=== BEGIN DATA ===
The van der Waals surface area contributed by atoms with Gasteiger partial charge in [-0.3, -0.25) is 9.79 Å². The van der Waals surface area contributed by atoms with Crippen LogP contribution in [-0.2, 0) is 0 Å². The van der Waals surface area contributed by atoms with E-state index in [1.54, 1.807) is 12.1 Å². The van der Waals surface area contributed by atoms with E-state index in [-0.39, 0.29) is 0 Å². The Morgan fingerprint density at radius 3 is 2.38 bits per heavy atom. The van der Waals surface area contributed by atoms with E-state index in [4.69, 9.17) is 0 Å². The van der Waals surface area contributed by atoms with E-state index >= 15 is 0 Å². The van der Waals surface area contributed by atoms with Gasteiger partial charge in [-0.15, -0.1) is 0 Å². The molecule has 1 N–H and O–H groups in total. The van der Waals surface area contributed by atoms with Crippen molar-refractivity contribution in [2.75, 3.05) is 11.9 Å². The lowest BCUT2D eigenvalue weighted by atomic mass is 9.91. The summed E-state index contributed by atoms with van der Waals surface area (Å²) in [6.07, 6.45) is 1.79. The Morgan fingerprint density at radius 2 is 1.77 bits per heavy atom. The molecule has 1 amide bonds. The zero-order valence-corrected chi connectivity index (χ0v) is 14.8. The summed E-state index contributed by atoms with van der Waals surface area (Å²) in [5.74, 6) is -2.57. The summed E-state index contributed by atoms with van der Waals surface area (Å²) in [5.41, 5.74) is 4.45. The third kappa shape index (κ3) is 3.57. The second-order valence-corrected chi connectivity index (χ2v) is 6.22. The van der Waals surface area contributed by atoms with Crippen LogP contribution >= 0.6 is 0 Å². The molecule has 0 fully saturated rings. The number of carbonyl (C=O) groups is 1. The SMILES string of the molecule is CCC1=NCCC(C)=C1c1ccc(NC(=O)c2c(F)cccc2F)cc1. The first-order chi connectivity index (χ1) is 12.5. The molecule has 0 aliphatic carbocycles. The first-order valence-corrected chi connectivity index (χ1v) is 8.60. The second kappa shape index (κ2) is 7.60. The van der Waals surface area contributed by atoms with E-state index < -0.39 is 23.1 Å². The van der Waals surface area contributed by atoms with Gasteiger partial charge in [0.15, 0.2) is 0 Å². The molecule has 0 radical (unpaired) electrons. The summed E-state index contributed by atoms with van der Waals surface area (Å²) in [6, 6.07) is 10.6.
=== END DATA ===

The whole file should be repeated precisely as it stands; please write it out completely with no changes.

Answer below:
The van der Waals surface area contributed by atoms with Gasteiger partial charge in [-0.3, -0.25) is 9.79 Å². The van der Waals surface area contributed by atoms with Crippen LogP contribution in [-0.2, 0) is 0 Å². The van der Waals surface area contributed by atoms with E-state index in [1.54, 1.807) is 12.1 Å². The van der Waals surface area contributed by atoms with E-state index in [-0.39, 0.29) is 0 Å². The Morgan fingerprint density at radius 3 is 2.38 bits per heavy atom. The van der Waals surface area contributed by atoms with E-state index in [4.69, 9.17) is 0 Å². The van der Waals surface area contributed by atoms with E-state index >= 15 is 0 Å². The van der Waals surface area contributed by atoms with Gasteiger partial charge in [-0.15, -0.1) is 0 Å². The molecule has 1 N–H and O–H groups in total. The van der Waals surface area contributed by atoms with Crippen molar-refractivity contribution in [2.75, 3.05) is 11.9 Å². The lowest BCUT2D eigenvalue weighted by atomic mass is 9.91. The summed E-state index contributed by atoms with van der Waals surface area (Å²) in [6.07, 6.45) is 1.79. The Morgan fingerprint density at radius 2 is 1.77 bits per heavy atom. The molecule has 1 amide bonds. The zero-order valence-corrected chi connectivity index (χ0v) is 14.8. The summed E-state index contributed by atoms with van der Waals surface area (Å²) in [5.74, 6) is -2.57. The summed E-state index contributed by atoms with van der Waals surface area (Å²) in [5.41, 5.74) is 4.45. The third kappa shape index (κ3) is 3.57. The second-order valence-corrected chi connectivity index (χ2v) is 6.22. The van der Waals surface area contributed by atoms with Crippen LogP contribution >= 0.6 is 0 Å². The molecule has 0 fully saturated rings. The number of carbonyl (C=O) groups is 1. The SMILES string of the molecule is CCC1=NCCC(C)=C1c1ccc(NC(=O)c2c(F)cccc2F)cc1. The first-order chi connectivity index (χ1) is 12.5. The molecule has 0 aliphatic carbocycles. The first-order valence-corrected chi connectivity index (χ1v) is 8.60. The second kappa shape index (κ2) is 7.60. The van der Waals surface area contributed by atoms with E-state index < -0.39 is 23.1 Å². The van der Waals surface area contributed by atoms with Gasteiger partial charge in [0.15, 0.2) is 0 Å². The molecule has 0 radical (unpaired) electrons. The summed E-state index contributed by atoms with van der Waals surface area (Å²) in [6, 6.07) is 10.6.